00:18:13 JAMIL WYNE
And of course, you can go to the investor route. You can obviously found a company yourself. You can build an accelerator. You can build policy, et cetera. So there's plenty of ways to interact with and support entrepreneurs. And so this one in particular was a little bit of a question mark for me. Like, where could

00:18:29 JAMIL WYNE
What really do entrepreneurs need right now? And the reason why we ended up doing it was, aside from the fact that I thought it was just an interesting opportunity, I think that there's this large need to start breaking down silos between different ecosystems around the world when it comes to supporting entrepreneurs that are focusing on climate. Right now, if you look at the climate tech hubs in the world, it's effectively the same types of hubs that you see in Standard V city.

00:18:56 JAMIL WYNE
So Silicon Valley, in Boston, in Tel Aviv, in London, in Singapore, et cetera, it's where a lot of the innovation around climate is happening. And that's also just in general where a lot of innovation full stop happens. And so as somebody that spent a lot of their time abroad in their career, I felt like if we keep going in this direction, we're going to miss out on a lot of really good opportunities, both to support entrepreneurs and more importantly, for impact, especially in countries that don't have the luxury of saying we've got an MIT or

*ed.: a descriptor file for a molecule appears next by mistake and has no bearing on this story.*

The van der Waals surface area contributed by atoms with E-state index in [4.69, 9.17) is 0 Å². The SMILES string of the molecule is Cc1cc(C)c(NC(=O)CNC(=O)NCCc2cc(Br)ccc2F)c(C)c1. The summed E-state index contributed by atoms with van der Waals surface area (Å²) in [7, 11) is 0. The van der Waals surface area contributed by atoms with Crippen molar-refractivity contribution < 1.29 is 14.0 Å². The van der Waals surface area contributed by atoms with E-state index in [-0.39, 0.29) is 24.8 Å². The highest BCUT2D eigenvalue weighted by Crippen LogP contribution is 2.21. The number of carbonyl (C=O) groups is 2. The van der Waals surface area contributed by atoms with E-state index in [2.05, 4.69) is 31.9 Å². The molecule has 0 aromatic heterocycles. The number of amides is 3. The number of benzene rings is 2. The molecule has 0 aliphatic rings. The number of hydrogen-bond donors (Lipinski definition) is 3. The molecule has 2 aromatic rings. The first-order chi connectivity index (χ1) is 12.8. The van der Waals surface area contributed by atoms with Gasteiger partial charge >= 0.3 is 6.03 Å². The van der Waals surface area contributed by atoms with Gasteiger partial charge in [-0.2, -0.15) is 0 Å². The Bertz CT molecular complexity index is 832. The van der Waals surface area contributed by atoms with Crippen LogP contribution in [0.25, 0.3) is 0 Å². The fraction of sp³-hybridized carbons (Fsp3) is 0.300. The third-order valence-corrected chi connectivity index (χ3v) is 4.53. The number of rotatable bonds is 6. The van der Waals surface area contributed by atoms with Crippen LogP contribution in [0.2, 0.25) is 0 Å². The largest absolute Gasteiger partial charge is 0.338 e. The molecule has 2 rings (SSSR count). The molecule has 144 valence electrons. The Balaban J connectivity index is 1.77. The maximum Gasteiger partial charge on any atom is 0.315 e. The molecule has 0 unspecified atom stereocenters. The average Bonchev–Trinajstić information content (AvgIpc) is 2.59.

00:19:28 JAMIL WYNE
a Stanford or University of Tel Aviv, et cetera, and therefore have a hub for supporting startups. So on one hand, I think we just got lucky. The timing was right.

00:19:42 JAMIL WYNE
We found an interesting fit. And when we brought on the learners to actually kick off the boot camp, and as a sort of application's coming through, I said, OK, there's actually demand for this. We had a person who used to be the head of Dalberg.

00:19:56 JAMIL WYNE
Sorry, the head of Africa for Dalberg. We had the Geochemistry, PhD from Columbia, who sold a company join us.

00:20:05 JAMIL WYNE
who had a Sun that had a set We had somebody who was a Forbes 30 under 30 who used to work on the climate team at the White House. So we saw that there were people that wanted to build things in climate coming from different countries and at the same time with amazing credentials.

00:20:21 JAMIL WYNE
And so it made a lot of sense for us to, at point not just do the boot camp, but then think about, well, how do we take this to the next level, something with more structure, with more of a strategy, which is, frankly, what we're still trying to figure out. I think it's going to be a process that evolves over time. But I think what we see it evolving into is a very important starting point that any entrepreneur from around the world that's working on climate can leverage when he or she is just starting down

00:20:51 JAMIL WYNE